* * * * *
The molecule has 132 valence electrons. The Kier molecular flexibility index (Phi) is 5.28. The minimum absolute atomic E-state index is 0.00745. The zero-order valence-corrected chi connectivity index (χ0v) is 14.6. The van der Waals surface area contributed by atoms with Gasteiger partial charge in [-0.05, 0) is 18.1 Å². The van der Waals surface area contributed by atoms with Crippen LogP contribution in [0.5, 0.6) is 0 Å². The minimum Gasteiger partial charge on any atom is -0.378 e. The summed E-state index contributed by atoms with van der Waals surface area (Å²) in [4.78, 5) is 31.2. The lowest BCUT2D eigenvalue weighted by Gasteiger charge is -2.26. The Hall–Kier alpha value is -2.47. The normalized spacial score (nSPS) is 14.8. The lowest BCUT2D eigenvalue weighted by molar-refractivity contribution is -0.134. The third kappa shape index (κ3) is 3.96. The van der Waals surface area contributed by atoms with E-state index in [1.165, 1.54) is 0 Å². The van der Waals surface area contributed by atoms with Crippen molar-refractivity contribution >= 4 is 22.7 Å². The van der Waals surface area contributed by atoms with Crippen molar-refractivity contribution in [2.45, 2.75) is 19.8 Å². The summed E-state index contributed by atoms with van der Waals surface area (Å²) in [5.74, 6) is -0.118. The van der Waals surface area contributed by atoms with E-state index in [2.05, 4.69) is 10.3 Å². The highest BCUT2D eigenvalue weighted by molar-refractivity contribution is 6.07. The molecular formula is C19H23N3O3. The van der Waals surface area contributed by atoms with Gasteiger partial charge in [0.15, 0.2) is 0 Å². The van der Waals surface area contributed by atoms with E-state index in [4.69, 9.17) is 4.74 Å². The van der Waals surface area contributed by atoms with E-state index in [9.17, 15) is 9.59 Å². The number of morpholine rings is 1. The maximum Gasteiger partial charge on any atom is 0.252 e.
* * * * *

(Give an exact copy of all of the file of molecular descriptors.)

The molecule has 132 valence electrons. The Kier molecular flexibility index (Phi) is 5.28. The minimum absolute atomic E-state index is 0.00745. The zero-order valence-corrected chi connectivity index (χ0v) is 14.6. The van der Waals surface area contributed by atoms with Gasteiger partial charge in [-0.05, 0) is 18.1 Å². The van der Waals surface area contributed by atoms with Crippen LogP contribution in [0.5, 0.6) is 0 Å². The minimum Gasteiger partial charge on any atom is -0.378 e. The summed E-state index contributed by atoms with van der Waals surface area (Å²) in [4.78, 5) is 31.2. The lowest BCUT2D eigenvalue weighted by Gasteiger charge is -2.26. The Hall–Kier alpha value is -2.47. The normalized spacial score (nSPS) is 14.8. The lowest BCUT2D eigenvalue weighted by molar-refractivity contribution is -0.134. The third kappa shape index (κ3) is 3.96. The van der Waals surface area contributed by atoms with E-state index in [1.165, 1.54) is 0 Å². The van der Waals surface area contributed by atoms with Crippen molar-refractivity contribution >= 4 is 22.7 Å². The van der Waals surface area contributed by atoms with Crippen molar-refractivity contribution in [2.45, 2.75) is 19.8 Å². The summed E-state index contributed by atoms with van der Waals surface area (Å²) in [5.74, 6) is -0.118. The van der Waals surface area contributed by atoms with E-state index in [2.05, 4.69) is 10.3 Å². The highest BCUT2D eigenvalue weighted by molar-refractivity contribution is 6.07. The molecular formula is C19H23N3O3. The van der Waals surface area contributed by atoms with Gasteiger partial charge in [0.15, 0.2) is 0 Å². The van der Waals surface area contributed by atoms with E-state index in [4.69, 9.17) is 4.74 Å². The van der Waals surface area contributed by atoms with E-state index in [9.17, 15) is 9.59 Å². The number of morpholine rings is 1. The maximum Gasteiger partial charge on any atom is 0.252 e.